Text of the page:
9. Ordinary rule of lis being decided on the facts as existing on the date of initiation thereof, is rendered inapplicable to such a situation. Rather, situations like these attract the powers of the Courts, whether at original, appellate or revisional stage, to take notice of the post-suit developments, recognised in the case's of Lachmeshwar v. Keshwar Lal Nuri Mian v. Ambica Singh I.L.R. (1916) Cal. 47 and Rustomji v. Sheth Purshotamdas I.L.R. (1901) 25 Bom. 606: 3 Bom. L.R. 227 s.c.. These powers can be exercised to do complete justice between the parties and to mould relief in the light of subsequent developments which render granting of original relief impracticable or unsustainable. The quality of the change in such circumstances during the pendency of litigation is different from the one discussed in the case of Madhav Vithoba v. Dhondudas (1966) 68 Bom. L.R. 524. An order of possession passed by the Mamlatdar in favour of landlord cannot be sustained, if the landlord dies during- the pendency of proceedings and claim also cannot be rejected or allowed without enquiry into the holdings and bona fides of the heirs. Though, therefore, claims under Section 33B also are of personal nature, proceedings do not abate with the death of the claimant but enure for the benefit of the heirs. Heirs, however, cannot succeed in claiming resumption unless they prove their qualifications as to bona fides and holdings, by reference to the date of their being brought on record. That would be the deemed date of their application. This should be so without regard to whether the landlord dies before, or after, succeeding at any stage. In either case, resumption is not permissible unless the claimant proves his personal qualifications. Question of defending estate and, benefits arising thereto, under a decree cannot arise till the litigation goes through all the stages at the choice of the parties, and order becomes final and immune from any interference. That the death of such landlord, after such termination, but before execution, relieves the heirs from proving their qualifications, is besides the point as such accidents are always implicit in any litigation. Section 37 of the Act however gives some relief to such tenants by enabling them to claim restitution when land is not cultivated personally by such heirs.
10. Following the ratio of Shankar Gopal v. Prabhakar and Hariba Keshav v. Smt. Motibai, the rule is liable to be made absolute. Order of the Tribunal set aside and that of the Sub-Divisional Officer restored.
Per Mukhi J.
11. I agree that this Special Civil Application be allowed, the order of the Tribunal set aside, and that of the Sub-Divisional Officer restored. I have, however, to make a few observations on the question of limitation.
12. It requires to be noticed that Tenancy Suit No. 231 of 1962 with which the proceedings commenced before the Tenancy Awal Karkun under Section 33B of the Bombay Tenancy and Agricultural Lands Act, 1948, was filed in 1962 and the order of the Tenancy Awal Karkun is dated October 14, 1964.
13. The appeal being Tenancy Appeal No. 1 of 1969 filed by the petitioner was, however, presented only on January 3, 1969, that is to say more than four years after the decision of the Tenancy Awal Karkun. The period prescribed for an appeal under Section 74 is to be found in Section 79 of the Act, by reason of which every appeal or application for revision under the Act is to be filed within a period of sixty days from the date of the order of the officer concerned.
14. There is, no doubt, therefore, that it was required of the appellant to show how the appeal was in time.
15. The appellant sought to do this by an averment in the memorandum of appeal in the following words:
The Tenancy Awal Karkun has not yet intimated the decision of the suit to the appellant. Hence the appeal is in time.
16. It may be mentioned that when the Sub-Divisional Officer, as the Appellate Court, dealt with the appeal, he proceeded on the basis that the appeal was in time, because there was nothing on record to show that the order was communicated to the parties. It requires to be noticed that the Sub-Divisional Officer did not (as erroneously assumed by the learned Member of the Maharashtra Revenue Tribunal) consider the contention of any delay as such. The learned Member of the M.R.T. dealt with this aspect by observing that in the memo of appeal presented to the Court of the Sub-Divisional Officer, Junnar, there was no prayer for condonation of delay.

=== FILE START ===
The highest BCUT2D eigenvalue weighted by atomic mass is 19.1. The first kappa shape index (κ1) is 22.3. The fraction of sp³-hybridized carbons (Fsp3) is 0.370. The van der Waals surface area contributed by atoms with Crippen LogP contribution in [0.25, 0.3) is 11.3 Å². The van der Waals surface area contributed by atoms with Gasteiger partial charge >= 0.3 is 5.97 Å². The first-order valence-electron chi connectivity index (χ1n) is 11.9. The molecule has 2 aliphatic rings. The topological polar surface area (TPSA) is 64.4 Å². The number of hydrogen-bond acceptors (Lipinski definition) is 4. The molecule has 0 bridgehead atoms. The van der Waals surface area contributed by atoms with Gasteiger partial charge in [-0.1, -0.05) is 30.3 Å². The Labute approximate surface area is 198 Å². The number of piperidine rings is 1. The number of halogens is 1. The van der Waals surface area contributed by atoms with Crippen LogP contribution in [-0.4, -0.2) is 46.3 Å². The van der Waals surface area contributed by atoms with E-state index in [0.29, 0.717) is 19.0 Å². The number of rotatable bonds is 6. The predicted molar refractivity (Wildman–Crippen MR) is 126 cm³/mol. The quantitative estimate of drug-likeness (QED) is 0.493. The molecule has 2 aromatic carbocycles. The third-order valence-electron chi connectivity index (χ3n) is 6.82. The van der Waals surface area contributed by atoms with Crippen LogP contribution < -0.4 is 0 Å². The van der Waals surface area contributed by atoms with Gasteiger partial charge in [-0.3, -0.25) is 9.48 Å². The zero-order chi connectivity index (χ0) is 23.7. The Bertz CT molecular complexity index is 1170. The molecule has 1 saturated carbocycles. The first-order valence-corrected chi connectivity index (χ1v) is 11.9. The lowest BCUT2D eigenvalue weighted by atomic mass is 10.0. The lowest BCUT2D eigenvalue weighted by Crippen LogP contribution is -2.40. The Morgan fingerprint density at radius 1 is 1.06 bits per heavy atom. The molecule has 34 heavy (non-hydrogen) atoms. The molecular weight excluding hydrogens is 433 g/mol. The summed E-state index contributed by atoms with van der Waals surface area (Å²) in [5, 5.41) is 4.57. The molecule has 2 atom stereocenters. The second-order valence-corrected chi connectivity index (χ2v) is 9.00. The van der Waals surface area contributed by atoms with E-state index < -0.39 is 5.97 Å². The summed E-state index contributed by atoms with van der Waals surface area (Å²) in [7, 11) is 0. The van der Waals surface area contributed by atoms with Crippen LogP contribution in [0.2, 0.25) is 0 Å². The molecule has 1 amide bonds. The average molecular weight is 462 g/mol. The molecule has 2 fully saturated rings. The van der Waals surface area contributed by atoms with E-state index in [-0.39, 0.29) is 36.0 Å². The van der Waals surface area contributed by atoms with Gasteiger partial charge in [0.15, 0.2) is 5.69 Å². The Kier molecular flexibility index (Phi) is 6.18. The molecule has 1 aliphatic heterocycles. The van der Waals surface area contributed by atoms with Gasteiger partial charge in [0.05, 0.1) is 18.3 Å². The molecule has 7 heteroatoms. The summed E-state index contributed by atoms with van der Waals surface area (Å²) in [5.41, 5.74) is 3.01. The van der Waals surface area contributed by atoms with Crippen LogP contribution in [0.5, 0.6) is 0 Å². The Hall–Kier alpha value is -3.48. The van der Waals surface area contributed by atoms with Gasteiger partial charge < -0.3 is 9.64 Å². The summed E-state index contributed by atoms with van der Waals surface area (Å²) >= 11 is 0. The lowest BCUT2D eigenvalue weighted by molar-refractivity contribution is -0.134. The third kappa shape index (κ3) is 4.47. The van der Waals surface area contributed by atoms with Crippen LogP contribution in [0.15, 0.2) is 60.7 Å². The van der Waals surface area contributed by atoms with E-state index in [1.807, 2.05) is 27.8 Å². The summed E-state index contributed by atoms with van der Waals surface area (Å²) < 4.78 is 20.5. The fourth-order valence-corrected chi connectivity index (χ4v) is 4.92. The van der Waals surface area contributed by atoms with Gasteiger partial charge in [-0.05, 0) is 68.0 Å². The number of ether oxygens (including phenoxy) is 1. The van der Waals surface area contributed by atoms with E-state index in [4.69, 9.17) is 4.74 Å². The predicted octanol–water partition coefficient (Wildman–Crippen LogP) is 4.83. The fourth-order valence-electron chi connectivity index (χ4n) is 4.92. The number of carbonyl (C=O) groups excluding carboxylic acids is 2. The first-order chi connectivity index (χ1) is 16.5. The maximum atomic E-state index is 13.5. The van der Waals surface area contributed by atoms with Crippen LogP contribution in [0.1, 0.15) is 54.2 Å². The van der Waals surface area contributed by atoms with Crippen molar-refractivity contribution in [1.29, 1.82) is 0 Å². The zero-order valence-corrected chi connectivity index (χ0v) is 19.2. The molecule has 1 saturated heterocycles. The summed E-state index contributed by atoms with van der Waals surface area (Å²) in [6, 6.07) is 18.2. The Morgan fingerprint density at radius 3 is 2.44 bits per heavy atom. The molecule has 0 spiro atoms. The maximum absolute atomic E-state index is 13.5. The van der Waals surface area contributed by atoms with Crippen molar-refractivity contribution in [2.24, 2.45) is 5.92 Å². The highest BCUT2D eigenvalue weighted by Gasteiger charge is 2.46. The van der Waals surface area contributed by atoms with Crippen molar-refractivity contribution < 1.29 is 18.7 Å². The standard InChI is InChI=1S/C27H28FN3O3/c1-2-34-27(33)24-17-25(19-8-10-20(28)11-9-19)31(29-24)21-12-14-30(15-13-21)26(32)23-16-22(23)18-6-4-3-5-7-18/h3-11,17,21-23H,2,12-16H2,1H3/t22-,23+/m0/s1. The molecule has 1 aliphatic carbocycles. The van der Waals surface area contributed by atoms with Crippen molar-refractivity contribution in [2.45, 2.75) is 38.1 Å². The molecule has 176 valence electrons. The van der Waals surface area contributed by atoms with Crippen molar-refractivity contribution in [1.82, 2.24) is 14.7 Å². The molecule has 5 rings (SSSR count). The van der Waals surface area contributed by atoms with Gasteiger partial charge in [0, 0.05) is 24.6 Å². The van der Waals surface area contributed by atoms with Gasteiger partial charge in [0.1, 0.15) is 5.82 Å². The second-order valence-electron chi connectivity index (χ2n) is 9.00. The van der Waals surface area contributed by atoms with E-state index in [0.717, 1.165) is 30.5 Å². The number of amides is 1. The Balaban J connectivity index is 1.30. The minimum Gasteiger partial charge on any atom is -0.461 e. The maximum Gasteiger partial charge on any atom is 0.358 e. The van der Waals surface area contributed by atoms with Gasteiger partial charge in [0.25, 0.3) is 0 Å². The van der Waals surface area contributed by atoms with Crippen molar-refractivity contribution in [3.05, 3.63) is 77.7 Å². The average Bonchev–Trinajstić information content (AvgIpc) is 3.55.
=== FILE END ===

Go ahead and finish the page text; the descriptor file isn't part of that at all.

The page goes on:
17. Now, it is substantially clear that if the order of the Tenancy Awal Karkun was not communicated to the parties or otherwise known to them, then it could be properly contended and argued that the appeal was in time, because the period of limitation had not begun to run.
18. It is true that Section 79 of the Act prescribes the period of sixty days from the date of the order but a Division Bench of this Court in Bhalchandra Parvati shankar v. Muljibhai Bhagabhai (1955) Special Civil Application No. 1525 of 1955, decided by Gajendragadkar and Gokhale JJ., on September 5, 1955 (Unrep) has held that the words 'date of the order' could properly be construed as the date from which the parties were fixed with the notice of the order. It may be mentioned that the Supreme Court has upheld this view and it was held in Harish Chandra v. Dy. L.A. Officer : 1SCR676 that:
Where the rights of a person are affected by any order and limitation is prescribed for the enforcement of the remedy by the person aggrieved against the said order by reference to the making of the said order, the making of the order must mean either actual or constructive communication of the said order to the party concerned.
19. In that case, the Supreme Court was considering the date of the Collector's award as appearing in the Land Acquisition. Act and the Court went on to say that (p. 1503) :.the date of the award cannot be determined solely by reference to the time when the award is signed by the Collector or delivered by him in his office: it must involve the consideration of the question as to when it was known to the party concerned either actually or constructively.
In a later judgment of the Supreme Court in the case of State of Punjab v. Qaisar Jehan Begum : 1SCR971 the decision in Harish Chandra's case was approved and the question posed was 'When did the respondents know the award either actually or constructively?' It was also held that the knowledge of the award did not mean a mere knowledge of the fact that an award had been made but the knowledge must relate to the essential contents of the award and that even these contents may be known either actually or constructively.
20. It would appear to me that in considering the question of limitation as to whether an appeal or a revision application is in time, what the relevant authorities have to consider is not only whether the order appealed against was formally communicated to the parties concerned, but also when the parties concerned actually came to know about the particular order. In other words, on the principles of natural justice and fair play, formal communication is not the criteria. If it could be shown that the party concerned had knowledge of the making as well as the basic contents of the order appealed against, then the limitation must run notwithstanding the fact that a formal communication, by serving a notice, has not been effected. In the case before us, there is nothing to show that the order was formally communicated. Unfortunately there is no material either from which it could be concluded that the appellant knew about the order and its contents at any particular time. By the Court;
21. Rule is made absolute. Costs costs in the cause.